Vaccines Covered Under Medicare

By Robert Lear posted 09-23-2020 08:41 PM


Vaccines can help to prevent illness from infectious diseases, which is why Medicare covers the cost of some important ones. Medicare Part B covers flu, hepatitis B and pneumonia vaccines as part of its preventative care cover. 

People do not have to pay for the vaccines covered under Medicare Part B as long as the provider accepts Medicare. Medicare Part D covers vaccines that are not covered by Part B. 

Medicare Part D coverage

Medicare Part D is prescription drug coverage for Medicare beneficiaries. It is available through a stand-alone Medicare prescription drug plan or a Medicare Advantage Plan that includes drug coverage. Part D plans have to cover most commercially available vaccines but exclude flu, hepatitis B and pneumonia vaccines, which are covered by Part B. 

Medicare Advantage plans

All Medicare Advantage plans not only include the vaccines covered by Medicare Part B but most of them cover extra vaccines included under Medicare drug plans (part D). As Medicare Advantage and Medicare Part D plans vary, vaccine coverage may vary too. 

People with these plans should contact the providers to learn more about vaccine coverage. Find out more about Medicare Advantage plans 2021 from 

Reasonable and necessary commercial vaccines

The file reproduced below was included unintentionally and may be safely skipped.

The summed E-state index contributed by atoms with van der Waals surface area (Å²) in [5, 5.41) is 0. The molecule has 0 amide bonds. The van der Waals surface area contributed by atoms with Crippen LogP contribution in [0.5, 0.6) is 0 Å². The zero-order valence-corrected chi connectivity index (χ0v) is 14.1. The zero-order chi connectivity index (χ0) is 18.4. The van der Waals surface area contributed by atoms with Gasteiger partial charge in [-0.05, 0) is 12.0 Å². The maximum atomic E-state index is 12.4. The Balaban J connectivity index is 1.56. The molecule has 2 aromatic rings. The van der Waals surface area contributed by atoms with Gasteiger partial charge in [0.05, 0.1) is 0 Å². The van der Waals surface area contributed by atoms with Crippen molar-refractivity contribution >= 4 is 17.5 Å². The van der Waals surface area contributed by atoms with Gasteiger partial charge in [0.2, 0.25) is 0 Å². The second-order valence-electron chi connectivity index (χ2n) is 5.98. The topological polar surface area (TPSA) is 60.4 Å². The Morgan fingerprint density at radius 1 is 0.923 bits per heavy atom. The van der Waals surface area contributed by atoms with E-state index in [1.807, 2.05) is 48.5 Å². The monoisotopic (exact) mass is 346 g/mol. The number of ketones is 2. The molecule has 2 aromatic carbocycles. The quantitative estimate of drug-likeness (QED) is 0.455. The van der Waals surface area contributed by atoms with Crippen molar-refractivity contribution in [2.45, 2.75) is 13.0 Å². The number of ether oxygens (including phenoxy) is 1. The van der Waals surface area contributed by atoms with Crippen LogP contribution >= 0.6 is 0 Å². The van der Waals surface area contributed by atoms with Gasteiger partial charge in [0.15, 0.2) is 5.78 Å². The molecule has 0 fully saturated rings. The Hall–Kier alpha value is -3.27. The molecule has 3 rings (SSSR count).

A vaccine covered by Medicare Part D could save a life as vaccine-preventable diseases can cause illness, hospitalization, and even death. Medicare Part D covers commercially available vaccines that are reasonable and necessary to prevent illness. Medicare drug plans list the vaccines they cover in their formularies. 

Shingles, Tdap and MMR

Medicare Part D covers a one-time shingles vaccine given in two shots over two to six months and all administration costs. It also covers tetanus, diphtheria and pertussis/whooping cough (Tdap) vaccine and the measles, mumps and rubella (MMR) vaccine. The Tdap consists of one shot for those who have never been vaccinated and a booster shot every ten years. 

Part D may cover shots that are necessary when traveling internationally. To see if travel vaccines are covered, it is necessary to check the plan’s formulary, or list of covered drugs 

Cost of vaccines under Part D 

The fact that Medicare Part D covers a certain vaccine does not necessarily mean that it will cost the patient nothing. The cost will depend on the type of vaccine, where it is administered and who administers it. A vaccination done in a doctor’s office, for instance, may cost more than one done at a pharmacy or clinic. 

It is always a good idea to know how much Medicare will pay for vaccines as well as what plan rules need to be followed, such as getting the vaccine at a Medicare-approved facility. 

It is possible for the doctor’s fee for administering the vaccine to exceed the plan’s allowable charge, in which case the patient has to pay the difference. 

Upfront payment or not

If patients are vaccinated in a doctor’s office, they need to check whether the office will bill the drug plan directly or not. A doctor’s office may coordinate with a pharmacy to bill the Part D plan for the whole cost of the vaccination process, including the drug and its injection. 

The patient may have to pay the costs upfront and then file a claim for reimbursement from a plan. If this is the case, it is important to contact the plan before getting the vaccine to confirm coverage. A plan will only reimburse up to an approved amount and a patient will not be refunded for any amount paid to a provider above the Part D approved amount. 

1 view